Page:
There have been many great things about Wonder Woman over the years, from her daring rescues of Air Force officer Steve Trevor to her spinning costume changes in the 1970s TV show. But one of the best things about her is that her superpower is rooted in sisterhood. In the 1940s comics created by writer William Marston and artist Harry Peter, Wonder Woman is raised on Paradise Island—a mystical land where sister Amazons live, love, and train without men. The Amazons in the original comics are untouched by man’s wars, and encourage each other to achieve feats of strength and skill. As comics creator and scholar Trina Robbins said of reading the Marston/Peter stories, ” An island full of women in pretty little dresses and they were all beautiful. It was just a wonderful thing to me…. as a kid I just thought, how wonderful. How wonderful, a woman’s world.”
Today, the vision of an empowered female community remains radical—so radical, in fact, that the new Wonder Woman film largely abandons it.
The new film begins on Paradise Island, and there are great scenes of the Amazons fighting together with amazing CGI leaps and spectacular archery. But even early on, the idea of sisterhood on the island is subtly undermined. The Amazons in the film owe their blessed island and their creation not to Aphrodite and Athena, as in the original comics, but to Zeus. And the relationship between Diana (Gal Godot) and her mother, Hippolyta (Connie Nielsen), is defined almost entirely through conflict. Hippolyta first tries to keep Wonder Woman from learning to be a warrior, and then wants to prevent her from pursuing the evil Ares in a man’s world. The film doesn’t portray the bonds between women as a source of power and adventure; rather, it defaults to a more traditional Freudian narrative structure, in which the rebellious hero must separate from the mother and home in order to come into her own.
Wonder Woman, in the movie, is exceptional because she leaves Paradise Island and its female community, rather than because she came from there. Wonder Woman, in this reading, is exceptional because she leaves Paradise Island and its female community, rather than because she came from there. That interpretation is generally validated by the remainder of the film, in which Diana spends virtually all of her time with men. Her main contact in man’s world, Steve Trevor (Chris Pine) gathers together a motley group of specialists to join a mission to stop World War I and defeat Ares. Wonder Woman does save some women who are being oppressed by the Germans, but once she leaves Paradise Island, she fights alongside men exclusively.
Wonder Woman’s singular status is underscored by two other minor female characters: Etta Candy (Lucy Davis) and Dr. Maru (Elena Anaya.) The Etta of the original Marston/Peter comics is the head of a sorority who teams up with Wonder Woman on numerous adventures, along with her sorority sisters. This version of the character is fearless and effective, flirting with Wonder Woman shamelessly. But in the film, Etta is downgraded to Steve’s secretary. She helps Diana shop for clothes and then gets to clunk one bad guy with a sword. Alas, she’s then relegated to answering phones while Wonder Woman and the boys head for the front.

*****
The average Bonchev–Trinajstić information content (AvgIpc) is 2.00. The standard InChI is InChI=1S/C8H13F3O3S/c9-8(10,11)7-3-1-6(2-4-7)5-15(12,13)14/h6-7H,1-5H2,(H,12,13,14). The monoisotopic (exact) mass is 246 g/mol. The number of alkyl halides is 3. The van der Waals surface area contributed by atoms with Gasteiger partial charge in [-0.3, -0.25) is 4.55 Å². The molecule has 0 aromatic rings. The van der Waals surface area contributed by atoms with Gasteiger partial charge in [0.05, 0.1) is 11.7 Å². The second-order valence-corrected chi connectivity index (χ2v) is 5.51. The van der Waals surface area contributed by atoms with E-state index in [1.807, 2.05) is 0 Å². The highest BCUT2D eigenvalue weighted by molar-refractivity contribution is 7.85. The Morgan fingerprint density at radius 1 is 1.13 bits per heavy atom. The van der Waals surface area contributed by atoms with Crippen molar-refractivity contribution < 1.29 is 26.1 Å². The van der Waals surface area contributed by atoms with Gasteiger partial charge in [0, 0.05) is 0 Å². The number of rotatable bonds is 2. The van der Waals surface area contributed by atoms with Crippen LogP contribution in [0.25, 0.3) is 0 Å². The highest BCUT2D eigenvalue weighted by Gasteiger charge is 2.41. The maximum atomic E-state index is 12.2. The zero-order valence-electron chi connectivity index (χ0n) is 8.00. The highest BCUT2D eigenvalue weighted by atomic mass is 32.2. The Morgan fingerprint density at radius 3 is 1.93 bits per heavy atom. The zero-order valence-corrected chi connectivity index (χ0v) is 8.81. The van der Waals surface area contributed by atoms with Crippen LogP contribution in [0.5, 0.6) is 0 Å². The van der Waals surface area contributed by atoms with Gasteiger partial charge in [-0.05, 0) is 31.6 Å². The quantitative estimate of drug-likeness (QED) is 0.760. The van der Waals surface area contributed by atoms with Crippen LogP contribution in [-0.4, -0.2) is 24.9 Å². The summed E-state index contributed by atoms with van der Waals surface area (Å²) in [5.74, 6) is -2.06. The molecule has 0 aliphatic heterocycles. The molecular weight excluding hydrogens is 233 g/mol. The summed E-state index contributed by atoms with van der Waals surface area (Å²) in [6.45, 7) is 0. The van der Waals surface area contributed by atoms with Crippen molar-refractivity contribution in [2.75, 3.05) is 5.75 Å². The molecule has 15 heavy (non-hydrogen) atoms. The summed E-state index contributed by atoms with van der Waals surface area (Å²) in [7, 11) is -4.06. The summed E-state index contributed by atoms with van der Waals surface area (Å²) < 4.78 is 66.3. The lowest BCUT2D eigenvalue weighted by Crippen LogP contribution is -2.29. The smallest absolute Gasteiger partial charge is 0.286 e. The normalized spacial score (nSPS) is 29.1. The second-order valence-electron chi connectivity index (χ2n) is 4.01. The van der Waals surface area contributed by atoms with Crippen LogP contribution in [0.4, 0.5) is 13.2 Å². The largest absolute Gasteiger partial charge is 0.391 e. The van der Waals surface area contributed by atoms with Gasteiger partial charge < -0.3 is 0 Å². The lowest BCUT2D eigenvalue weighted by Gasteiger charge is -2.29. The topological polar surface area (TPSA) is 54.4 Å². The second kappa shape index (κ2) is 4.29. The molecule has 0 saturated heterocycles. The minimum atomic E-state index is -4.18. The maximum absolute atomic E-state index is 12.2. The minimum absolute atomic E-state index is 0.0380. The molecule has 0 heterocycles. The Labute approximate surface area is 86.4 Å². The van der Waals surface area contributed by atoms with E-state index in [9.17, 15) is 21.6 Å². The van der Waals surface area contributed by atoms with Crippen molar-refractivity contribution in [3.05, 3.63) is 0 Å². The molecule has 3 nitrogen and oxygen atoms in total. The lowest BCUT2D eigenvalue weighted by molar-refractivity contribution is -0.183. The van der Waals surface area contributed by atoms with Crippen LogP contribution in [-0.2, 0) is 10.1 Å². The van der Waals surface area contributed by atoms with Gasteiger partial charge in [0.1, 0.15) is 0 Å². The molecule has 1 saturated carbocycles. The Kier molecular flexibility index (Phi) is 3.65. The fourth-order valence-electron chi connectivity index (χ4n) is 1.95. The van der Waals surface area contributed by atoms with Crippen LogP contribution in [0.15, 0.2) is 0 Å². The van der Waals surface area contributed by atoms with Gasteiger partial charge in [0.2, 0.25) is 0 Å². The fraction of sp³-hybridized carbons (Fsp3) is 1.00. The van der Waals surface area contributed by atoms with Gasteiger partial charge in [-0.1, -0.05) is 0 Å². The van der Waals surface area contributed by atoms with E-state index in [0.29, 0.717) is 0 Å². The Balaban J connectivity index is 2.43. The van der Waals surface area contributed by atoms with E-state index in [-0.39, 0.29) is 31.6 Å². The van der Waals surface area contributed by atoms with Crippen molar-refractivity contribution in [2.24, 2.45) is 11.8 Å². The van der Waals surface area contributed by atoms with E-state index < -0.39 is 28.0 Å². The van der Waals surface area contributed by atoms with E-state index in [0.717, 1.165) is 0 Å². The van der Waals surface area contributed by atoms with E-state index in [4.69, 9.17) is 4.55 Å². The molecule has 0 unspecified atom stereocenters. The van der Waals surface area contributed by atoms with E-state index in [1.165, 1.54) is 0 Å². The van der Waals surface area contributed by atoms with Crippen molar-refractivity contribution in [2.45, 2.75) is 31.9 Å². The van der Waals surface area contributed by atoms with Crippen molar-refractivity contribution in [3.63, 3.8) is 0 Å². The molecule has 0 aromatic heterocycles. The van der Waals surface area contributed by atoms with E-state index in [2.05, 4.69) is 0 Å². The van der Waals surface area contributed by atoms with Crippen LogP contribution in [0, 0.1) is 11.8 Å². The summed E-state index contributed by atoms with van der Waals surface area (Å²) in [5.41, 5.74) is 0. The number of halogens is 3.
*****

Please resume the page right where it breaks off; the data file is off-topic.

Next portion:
Dr. Maru, or Dr. Poison, is an evil scientist loosely based on a couple of characters from the original Wonder Woman run. The most obvious is a scientist named Dr. Poison—but Maru also echoes Paula von Gunther, a Nazi genius who battled Wonder Woman in early comics.
Paula was a dangerous antagonist—but only for a while. Wonder Woman eventually brought Paula to Paradise Island for spiritual renewal and reeducation, and the scientist became one of Diana’s most important allies. In the film, Wonder Woman compassionately refuses to kill Maru, but she doesn’t convert her or fight with her. On the contrary, it is Steve who shares a meaningful moment in which he almost seems to bring her over to his side. She changes her mind about forming an alliance with him when she notices he is attracted to Diana. Wonder Woman, in this case, inspires jealousy rather than love and solidarity.
This isn’t to say that the film rejects relationships between women. Obviously, one of the main goals of the movie is to encourage women to identify with and cheer for Wonder Woman. Simply having a movie about Wonder Woman—by a woman director, no less—is an occasion for women’s community, as the all-women screenings of the film amply demonstrate. Nonetheless, it’s telling that the movie is only able to imagine community among women happening in a distant, fantastic location. As Diana learns the truth about herself, war, Ares, and violence, she leaves female community behind. The movie presents the image of men fighting together for a common cause as realistic; women fighting together, on the other hand, is a kind of dream.
The end of the movie shows Diana emailing with Bruce Wayne in preparation for the Justice League film, in which she will once more be the only woman in on a male-dominated team. It’s great that Wonder Woman has been such a success, and that it may pave the way for other movies about women superheroes. A whole team of wonderful women, though, may take a little longer.